Ratio of Debt-to-Income

Lenders use a ratio called "debt to income" to determine your maximum monthly payment after your other recurring debts are paid.

About the qualifying ratio

Most underwriting for conventional mortgage loans needs a qualifying ratio of 28/36. FHA loans are less strict, requiring a 29/41 ratio.

The first number in a qualifying ratio is the maximum amount (as a percentage) of gross monthly income that can go to housing costs (including mortgage principal and interest, private mortgage insurance, hazard insurance, property tax, and homeowners' association dues).

The second number is what percent of your gross income every month that should be applied to housing expenses and recurring debt together. For purposes of this ratio, debt includes credit card payments, vehicle loans, child support, etcetera.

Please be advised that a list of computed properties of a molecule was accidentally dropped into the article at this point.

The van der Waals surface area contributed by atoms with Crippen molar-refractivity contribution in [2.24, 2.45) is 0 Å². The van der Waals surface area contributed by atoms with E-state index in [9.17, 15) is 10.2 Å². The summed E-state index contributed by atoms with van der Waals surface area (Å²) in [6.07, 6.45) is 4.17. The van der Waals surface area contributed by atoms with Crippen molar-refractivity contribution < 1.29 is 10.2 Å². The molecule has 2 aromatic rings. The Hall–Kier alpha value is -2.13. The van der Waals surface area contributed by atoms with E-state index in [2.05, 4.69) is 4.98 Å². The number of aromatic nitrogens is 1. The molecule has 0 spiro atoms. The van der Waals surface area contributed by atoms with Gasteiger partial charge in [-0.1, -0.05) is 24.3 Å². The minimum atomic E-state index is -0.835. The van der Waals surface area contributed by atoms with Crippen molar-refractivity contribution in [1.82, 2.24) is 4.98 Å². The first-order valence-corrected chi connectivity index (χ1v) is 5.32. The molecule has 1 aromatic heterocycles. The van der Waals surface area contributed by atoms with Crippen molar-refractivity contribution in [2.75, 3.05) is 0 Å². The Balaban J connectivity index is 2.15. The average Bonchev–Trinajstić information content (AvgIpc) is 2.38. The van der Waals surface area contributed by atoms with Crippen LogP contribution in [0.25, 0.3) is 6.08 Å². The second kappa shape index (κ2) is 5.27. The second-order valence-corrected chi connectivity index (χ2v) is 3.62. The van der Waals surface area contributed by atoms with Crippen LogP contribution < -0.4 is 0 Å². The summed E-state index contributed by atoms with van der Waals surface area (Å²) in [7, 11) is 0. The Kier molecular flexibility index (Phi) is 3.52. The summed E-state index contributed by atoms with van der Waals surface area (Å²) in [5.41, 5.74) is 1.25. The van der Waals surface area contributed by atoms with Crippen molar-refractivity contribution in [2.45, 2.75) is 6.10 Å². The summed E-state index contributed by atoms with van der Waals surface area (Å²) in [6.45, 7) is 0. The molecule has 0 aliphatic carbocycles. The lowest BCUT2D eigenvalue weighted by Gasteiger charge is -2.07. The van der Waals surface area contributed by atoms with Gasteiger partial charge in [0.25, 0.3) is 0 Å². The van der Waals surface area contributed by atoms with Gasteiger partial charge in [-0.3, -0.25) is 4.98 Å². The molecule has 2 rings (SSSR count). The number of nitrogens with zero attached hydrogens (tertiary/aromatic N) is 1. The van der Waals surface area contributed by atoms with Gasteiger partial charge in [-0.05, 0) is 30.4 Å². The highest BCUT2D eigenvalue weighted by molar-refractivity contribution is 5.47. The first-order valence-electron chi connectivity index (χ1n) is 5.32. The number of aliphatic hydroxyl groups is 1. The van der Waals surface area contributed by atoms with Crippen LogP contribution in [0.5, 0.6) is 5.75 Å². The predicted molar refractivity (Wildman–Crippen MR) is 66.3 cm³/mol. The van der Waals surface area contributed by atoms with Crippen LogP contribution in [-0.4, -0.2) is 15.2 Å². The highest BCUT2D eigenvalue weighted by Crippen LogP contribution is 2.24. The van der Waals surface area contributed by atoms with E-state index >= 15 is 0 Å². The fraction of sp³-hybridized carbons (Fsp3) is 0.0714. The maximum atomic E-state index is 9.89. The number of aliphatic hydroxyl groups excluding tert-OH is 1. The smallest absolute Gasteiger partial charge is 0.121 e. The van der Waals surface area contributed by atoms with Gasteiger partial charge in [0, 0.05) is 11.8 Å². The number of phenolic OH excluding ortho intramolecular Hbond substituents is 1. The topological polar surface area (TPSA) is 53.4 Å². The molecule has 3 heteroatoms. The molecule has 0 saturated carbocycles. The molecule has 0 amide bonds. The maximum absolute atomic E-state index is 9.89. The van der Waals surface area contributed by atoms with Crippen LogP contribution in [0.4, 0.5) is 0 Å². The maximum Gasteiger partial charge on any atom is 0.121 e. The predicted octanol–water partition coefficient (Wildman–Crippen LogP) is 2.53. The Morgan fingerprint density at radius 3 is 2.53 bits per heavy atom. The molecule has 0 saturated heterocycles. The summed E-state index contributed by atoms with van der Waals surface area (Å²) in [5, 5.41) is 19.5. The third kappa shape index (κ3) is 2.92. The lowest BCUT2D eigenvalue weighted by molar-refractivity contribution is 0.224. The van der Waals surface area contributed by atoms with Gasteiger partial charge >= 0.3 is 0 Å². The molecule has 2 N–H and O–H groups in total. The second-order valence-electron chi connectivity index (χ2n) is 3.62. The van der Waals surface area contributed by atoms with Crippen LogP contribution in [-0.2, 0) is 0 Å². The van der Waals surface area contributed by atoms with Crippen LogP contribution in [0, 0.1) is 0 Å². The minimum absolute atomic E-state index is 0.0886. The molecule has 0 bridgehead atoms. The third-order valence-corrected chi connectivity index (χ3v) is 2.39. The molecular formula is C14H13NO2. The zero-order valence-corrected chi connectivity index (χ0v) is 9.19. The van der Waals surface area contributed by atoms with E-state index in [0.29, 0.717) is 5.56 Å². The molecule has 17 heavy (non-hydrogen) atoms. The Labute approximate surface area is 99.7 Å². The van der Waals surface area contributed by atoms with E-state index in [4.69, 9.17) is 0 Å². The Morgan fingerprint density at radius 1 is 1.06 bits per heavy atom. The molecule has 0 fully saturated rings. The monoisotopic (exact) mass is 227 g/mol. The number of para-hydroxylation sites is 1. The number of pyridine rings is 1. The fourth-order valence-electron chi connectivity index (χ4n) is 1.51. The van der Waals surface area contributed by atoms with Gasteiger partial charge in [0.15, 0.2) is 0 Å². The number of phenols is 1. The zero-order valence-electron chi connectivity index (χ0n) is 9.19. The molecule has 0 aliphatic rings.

For example:

A 28/36 qualifying ratio

  • Gross monthly income of $4,500 x .28 = $1,260 can be applied to housing
  • Gross monthly income of $4,500 x .36 = $1,620 can be applied to recurring debt plus housing expenses

With a 29/41 (FHA) qualifying ratio

  • Gross monthly income of $4,500 x .29 = $1,305 can be applied to housing
  • Gross monthly income of $4,500 x .41 = $1,845 can be applied to recurring debt plus housing expenses

If you'd like to calculate pre-qualification numbers on your own income and expenses, we offer a Mortgage Loan Pre-Qualification Calculator.

Guidelines Only

Don't forget these are just guidelines. We'd be thrilled to go over pre-qualification to help you figure out how much you can afford.

At New Millennium Mortgage Co. NMLS: 331173, we answer questions about qualifying all the time. Give us a call: (941) 366-5800.

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